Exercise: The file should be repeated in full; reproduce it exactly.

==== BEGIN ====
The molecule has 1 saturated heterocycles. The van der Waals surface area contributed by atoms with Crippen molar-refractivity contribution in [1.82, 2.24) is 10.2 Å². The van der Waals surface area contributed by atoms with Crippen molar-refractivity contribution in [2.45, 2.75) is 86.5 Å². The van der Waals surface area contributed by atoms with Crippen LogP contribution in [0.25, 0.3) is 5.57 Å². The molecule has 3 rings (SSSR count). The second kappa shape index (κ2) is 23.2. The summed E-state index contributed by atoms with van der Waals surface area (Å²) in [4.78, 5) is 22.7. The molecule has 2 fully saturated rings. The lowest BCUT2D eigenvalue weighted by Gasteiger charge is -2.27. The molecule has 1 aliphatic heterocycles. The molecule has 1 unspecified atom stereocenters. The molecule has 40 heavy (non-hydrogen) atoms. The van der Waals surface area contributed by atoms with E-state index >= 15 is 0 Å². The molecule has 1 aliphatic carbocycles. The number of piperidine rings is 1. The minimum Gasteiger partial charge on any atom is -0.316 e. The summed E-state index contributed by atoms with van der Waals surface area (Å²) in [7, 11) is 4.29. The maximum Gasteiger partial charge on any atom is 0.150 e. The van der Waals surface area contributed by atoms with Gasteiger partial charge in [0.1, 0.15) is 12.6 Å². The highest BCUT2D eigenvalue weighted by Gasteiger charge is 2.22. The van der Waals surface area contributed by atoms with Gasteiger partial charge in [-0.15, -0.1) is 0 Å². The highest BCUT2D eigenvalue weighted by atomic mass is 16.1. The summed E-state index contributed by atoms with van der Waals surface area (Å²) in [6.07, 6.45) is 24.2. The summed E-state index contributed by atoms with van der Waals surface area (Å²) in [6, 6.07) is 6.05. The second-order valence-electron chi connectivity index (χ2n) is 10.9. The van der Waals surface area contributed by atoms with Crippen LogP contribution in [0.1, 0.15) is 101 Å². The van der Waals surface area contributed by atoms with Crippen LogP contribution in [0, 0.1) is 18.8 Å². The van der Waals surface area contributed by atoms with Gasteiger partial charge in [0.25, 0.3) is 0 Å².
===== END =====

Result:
The molecule has 1 saturated heterocycles. The van der Waals surface area contributed by atoms with Crippen molar-refractivity contribution in [1.82, 2.24) is 10.2 Å². The van der Waals surface area contributed by atoms with Crippen molar-refractivity contribution in [2.45, 2.75) is 86.5 Å². The van der Waals surface area contributed by atoms with Crippen LogP contribution in [0.25, 0.3) is 5.57 Å². The molecule has 3 rings (SSSR count). The second kappa shape index (κ2) is 23.2. The summed E-state index contributed by atoms with van der Waals surface area (Å²) in [4.78, 5) is 22.7. The molecule has 2 fully saturated rings. The lowest BCUT2D eigenvalue weighted by Gasteiger charge is -2.27. The molecule has 1 aliphatic heterocycles. The molecule has 1 unspecified atom stereocenters. The molecule has 40 heavy (non-hydrogen) atoms. The van der Waals surface area contributed by atoms with E-state index >= 15 is 0 Å². The molecule has 1 aliphatic carbocycles. The number of piperidine rings is 1. The minimum Gasteiger partial charge on any atom is -0.316 e. The summed E-state index contributed by atoms with van der Waals surface area (Å²) in [7, 11) is 4.29. The maximum Gasteiger partial charge on any atom is 0.150 e. The van der Waals surface area contributed by atoms with Gasteiger partial charge in [0.1, 0.15) is 12.6 Å². The highest BCUT2D eigenvalue weighted by Gasteiger charge is 2.22. The van der Waals surface area contributed by atoms with Gasteiger partial charge in [-0.15, -0.1) is 0 Å². The highest BCUT2D eigenvalue weighted by atomic mass is 16.1. The summed E-state index contributed by atoms with van der Waals surface area (Å²) in [6.07, 6.45) is 24.2. The summed E-state index contributed by atoms with van der Waals surface area (Å²) in [6, 6.07) is 6.05. The second-order valence-electron chi connectivity index (χ2n) is 10.9. The van der Waals surface area contributed by atoms with Crippen LogP contribution in [0.1, 0.15) is 101 Å². The van der Waals surface area contributed by atoms with Crippen LogP contribution in [0, 0.1) is 18.8 Å². The van der Waals surface area contributed by atoms with Gasteiger partial charge in [0.25, 0.3) is 0 Å².